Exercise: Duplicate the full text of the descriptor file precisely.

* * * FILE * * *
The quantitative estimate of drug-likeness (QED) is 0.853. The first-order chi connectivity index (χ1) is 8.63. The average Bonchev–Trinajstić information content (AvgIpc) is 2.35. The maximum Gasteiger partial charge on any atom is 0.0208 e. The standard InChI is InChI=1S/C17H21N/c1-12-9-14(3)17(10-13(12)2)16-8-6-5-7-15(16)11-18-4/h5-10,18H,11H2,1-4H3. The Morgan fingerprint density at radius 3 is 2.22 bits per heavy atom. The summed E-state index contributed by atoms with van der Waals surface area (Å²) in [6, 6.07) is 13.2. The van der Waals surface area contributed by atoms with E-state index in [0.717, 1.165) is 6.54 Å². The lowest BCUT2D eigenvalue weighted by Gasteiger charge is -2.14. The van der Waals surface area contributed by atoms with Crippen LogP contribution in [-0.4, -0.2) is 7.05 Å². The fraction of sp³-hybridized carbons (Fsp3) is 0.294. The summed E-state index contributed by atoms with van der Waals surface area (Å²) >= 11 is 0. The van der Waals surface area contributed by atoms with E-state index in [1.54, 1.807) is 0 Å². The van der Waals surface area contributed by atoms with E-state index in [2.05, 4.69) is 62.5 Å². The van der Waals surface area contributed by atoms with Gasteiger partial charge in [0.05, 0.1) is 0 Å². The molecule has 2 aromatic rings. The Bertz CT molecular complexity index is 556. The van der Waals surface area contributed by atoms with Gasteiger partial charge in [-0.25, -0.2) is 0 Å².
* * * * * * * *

The quantitative estimate of drug-likeness (QED) is 0.853. The first-order chi connectivity index (χ1) is 8.63. The average Bonchev–Trinajstić information content (AvgIpc) is 2.35. The maximum Gasteiger partial charge on any atom is 0.0208 e. The standard InChI is InChI=1S/C17H21N/c1-12-9-14(3)17(10-13(12)2)16-8-6-5-7-15(16)11-18-4/h5-10,18H,11H2,1-4H3. The Morgan fingerprint density at radius 3 is 2.22 bits per heavy atom. The summed E-state index contributed by atoms with van der Waals surface area (Å²) in [6, 6.07) is 13.2. The van der Waals surface area contributed by atoms with E-state index in [0.717, 1.165) is 6.54 Å². The lowest BCUT2D eigenvalue weighted by Gasteiger charge is -2.14. The van der Waals surface area contributed by atoms with Crippen LogP contribution in [-0.4, -0.2) is 7.05 Å². The fraction of sp³-hybridized carbons (Fsp3) is 0.294. The summed E-state index contributed by atoms with van der Waals surface area (Å²) >= 11 is 0. The van der Waals surface area contributed by atoms with E-state index in [1.54, 1.807) is 0 Å². The van der Waals surface area contributed by atoms with E-state index in [2.05, 4.69) is 62.5 Å². The van der Waals surface area contributed by atoms with Gasteiger partial charge in [0.05, 0.1) is 0 Å². The molecule has 2 aromatic rings. The Bertz CT molecular complexity index is 556. The van der Waals surface area contributed by atoms with Gasteiger partial charge in [-0.25, -0.2) is 0 Å².